Our site was at Indian Meadows and it is large enough to fit my big 8-person tent, a picnic table, my truck, and all our other stuff with room to spare. The sites are very close to each other. The sites at Riverview and Silva both seemed smaller. The Riverview sites had great shade and a breeze coming off of the Mississippi river but had very little privacy. Each site at Indian Meadows and Silva are surrounded by a wall of trees. Our site had a picnic table and a fire pit with a swing over grill. There was no trash can, though. My plan was to collect the garbage then walk it to the trash point, a dumpster up the road. Unfortunately, while we were at the shower house raccoons got into it. I was better prepared the second day. Just remember to bring trash bags and dispose of your trash often, the raccoons out there are brave. The Loud Thunder office is top-notch. They sell a few necessities like batteries, firewood, ice, and stuff for s’mores. Service was incredibly helpful and nice.
At the center of Loud Thunder is Lake George. Lake George is a boon for kayakers and anglers. For us, it was the highlight of the trip. Loud Thunder rents kayaks, john boats, pontoons, and mini-pontoons. I had never heard of a mini-pontoon prior to this trip; they are amazing and now I want one. For 30 dollars we navigated the lake for two hours. My son loved steering the boat. Even though we were in the sun there was a nice breeze. We could have easily spent another two hours on that lake.
There are also plenty of trails for horses, bikes, and hiking. The trail we went on started as a wide gravel path then narrowed to a single-track dirt path. It had one hard climb. The trail was very nice and led to some great views.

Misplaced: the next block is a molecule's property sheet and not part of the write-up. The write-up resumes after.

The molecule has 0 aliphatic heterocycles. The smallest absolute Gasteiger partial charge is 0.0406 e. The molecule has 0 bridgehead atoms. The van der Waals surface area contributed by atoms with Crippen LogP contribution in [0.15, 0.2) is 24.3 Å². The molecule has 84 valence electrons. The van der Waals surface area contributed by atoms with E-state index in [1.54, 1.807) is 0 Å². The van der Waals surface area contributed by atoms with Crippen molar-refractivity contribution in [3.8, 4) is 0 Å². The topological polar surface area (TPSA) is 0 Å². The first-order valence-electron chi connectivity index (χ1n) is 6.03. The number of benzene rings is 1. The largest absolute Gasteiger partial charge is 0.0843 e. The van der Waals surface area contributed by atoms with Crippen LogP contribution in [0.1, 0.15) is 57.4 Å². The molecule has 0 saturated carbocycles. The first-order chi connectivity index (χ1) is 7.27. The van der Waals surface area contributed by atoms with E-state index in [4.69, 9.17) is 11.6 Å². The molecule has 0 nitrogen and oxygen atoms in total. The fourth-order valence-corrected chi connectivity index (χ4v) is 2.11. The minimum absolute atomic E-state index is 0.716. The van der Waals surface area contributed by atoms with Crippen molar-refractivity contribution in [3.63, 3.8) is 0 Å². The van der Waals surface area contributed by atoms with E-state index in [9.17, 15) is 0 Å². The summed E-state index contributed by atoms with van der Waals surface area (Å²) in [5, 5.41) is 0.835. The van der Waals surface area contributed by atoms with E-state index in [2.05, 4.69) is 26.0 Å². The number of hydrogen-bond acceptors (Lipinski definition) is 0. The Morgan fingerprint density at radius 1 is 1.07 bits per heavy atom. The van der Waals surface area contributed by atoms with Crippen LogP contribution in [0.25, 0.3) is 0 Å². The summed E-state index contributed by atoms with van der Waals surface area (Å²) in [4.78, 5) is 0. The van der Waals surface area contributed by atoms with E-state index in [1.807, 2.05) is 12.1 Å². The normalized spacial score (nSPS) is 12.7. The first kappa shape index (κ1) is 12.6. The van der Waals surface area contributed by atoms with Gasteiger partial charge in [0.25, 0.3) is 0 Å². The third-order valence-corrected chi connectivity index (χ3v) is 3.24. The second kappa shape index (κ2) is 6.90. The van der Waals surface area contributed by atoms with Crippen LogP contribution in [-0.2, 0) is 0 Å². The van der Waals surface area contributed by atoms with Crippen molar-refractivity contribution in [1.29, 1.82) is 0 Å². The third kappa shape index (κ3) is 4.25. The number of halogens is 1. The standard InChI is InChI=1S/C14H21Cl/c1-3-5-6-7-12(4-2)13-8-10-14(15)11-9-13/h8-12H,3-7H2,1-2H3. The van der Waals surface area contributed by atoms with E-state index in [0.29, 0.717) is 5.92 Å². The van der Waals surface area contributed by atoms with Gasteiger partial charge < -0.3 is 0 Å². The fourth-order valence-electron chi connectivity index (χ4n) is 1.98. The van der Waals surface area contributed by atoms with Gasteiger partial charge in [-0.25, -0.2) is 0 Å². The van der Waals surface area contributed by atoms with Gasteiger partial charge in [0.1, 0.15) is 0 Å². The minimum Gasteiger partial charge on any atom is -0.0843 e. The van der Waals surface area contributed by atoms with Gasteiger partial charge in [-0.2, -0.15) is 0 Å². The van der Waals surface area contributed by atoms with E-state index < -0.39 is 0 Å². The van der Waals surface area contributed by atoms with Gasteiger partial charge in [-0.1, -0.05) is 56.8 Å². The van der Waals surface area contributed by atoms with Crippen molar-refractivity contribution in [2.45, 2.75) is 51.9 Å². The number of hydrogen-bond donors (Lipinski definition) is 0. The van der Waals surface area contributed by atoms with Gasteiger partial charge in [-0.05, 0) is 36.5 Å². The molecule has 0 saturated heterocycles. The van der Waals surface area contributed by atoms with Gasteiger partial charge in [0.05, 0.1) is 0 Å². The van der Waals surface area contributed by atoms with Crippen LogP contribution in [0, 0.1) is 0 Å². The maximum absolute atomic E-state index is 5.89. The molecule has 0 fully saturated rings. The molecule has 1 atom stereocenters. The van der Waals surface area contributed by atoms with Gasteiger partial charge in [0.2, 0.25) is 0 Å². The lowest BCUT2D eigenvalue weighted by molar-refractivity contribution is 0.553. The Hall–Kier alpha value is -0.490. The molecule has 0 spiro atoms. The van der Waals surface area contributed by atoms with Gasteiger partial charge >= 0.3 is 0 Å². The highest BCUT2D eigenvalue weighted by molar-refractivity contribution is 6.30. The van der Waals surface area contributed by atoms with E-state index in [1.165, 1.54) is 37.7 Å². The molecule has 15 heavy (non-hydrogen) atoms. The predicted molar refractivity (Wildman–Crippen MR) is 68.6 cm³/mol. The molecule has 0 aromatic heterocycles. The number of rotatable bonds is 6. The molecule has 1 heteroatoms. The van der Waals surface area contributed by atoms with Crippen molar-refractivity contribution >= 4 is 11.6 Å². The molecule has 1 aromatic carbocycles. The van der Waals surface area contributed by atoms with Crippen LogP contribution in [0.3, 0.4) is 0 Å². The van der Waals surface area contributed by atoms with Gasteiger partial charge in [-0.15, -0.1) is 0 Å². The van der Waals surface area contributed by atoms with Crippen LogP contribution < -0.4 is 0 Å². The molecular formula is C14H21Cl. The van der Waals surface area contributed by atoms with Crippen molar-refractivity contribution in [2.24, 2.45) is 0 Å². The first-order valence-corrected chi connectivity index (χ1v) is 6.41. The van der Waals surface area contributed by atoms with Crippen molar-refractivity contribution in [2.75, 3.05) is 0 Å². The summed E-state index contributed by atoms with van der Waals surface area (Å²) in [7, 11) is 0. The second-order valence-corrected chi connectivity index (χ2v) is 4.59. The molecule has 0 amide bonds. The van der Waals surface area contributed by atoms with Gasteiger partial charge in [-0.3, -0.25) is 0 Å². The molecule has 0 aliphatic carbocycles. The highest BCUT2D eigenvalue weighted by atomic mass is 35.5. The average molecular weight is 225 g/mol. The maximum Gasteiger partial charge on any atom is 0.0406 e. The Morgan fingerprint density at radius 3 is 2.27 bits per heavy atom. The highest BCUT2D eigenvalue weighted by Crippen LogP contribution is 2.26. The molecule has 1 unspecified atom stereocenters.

Read about my adventure at https://www.lost13.com/camping/2019/7/26/loud-thunder
I booked a full hookup daily site but they accidentally put me on a seasonal site l. It was on the pond, very quiet and away from a lot of the activities…which was fine for me. The regular sites look nice as well. Lots to do…pool, mini-gold, volleyball, etc. Only a 30 minute drive to Davenport. The only down side of my site was a ton of goose poop…it was hard to walk the dogs with so much to tempt them.
We were in a tent spot with power, on a somewhat level pad, with a great view of the lake. There were few people there. As with most municipal parks (my experience), facilities are mediocre. It was long walk to the bathroom, and the showers were hot, but not very private. Personnel were very friendly. It was raining, so didn't get to take advantage of all they have to offer. City wifi was free, reliable, but slow from our site.
Very small CG with maybe 10-15 sites. All electric hookup, Has dump station a little down the road.
Slough just behind you from the river, many boaters and blinds set up. You have to drive a bit to find the trails but they are nice trails. CG is right off the main road so you do hear a lot of traffic and I would be worried with small children moving around there. There are vault toilets, no sinks or showers.
There is a sportsman’s club around the area so you’ll hear a lot of gun shots, it’s public hunting land so watch what time of year you go out for hiking or boating. We hunt small game there and I know locals hunt deer and duck.
Beautiful private family owned campground. New owners around last year, very accommodating. Nice small town atmosphere. Almost all sites are 50 amp pull through. Level gravel. Full hookups. Borders a long canal that has a very nice bike trails for miles. Plenty of shade. Highly recommend this campground. The owners make it an enjoyable experience. Directly easy access off route 80.
Beware of low bridge in town. Follow campground signs off exit or you will chop off your a/c if you have a fifth wheel.
Sadly lost many ash trees, but still has some shade. Decent shower restroom building. Campground flat with electric, water and sewer at sites. Very reasonable rates. Open year around.Park has five small lakes for fishing and boating, easy hiking trails and a tough disc golf course. Quiet nice place
Primitive tent site, fire ring/grill, cheap stay. has small camp store and newer nature center, canoe/kayak rentals, shower house, wood for fee. Can be very buggy depending on season, right along backwaters, good fishing, wildlife viewing. Has a pontoon for tours.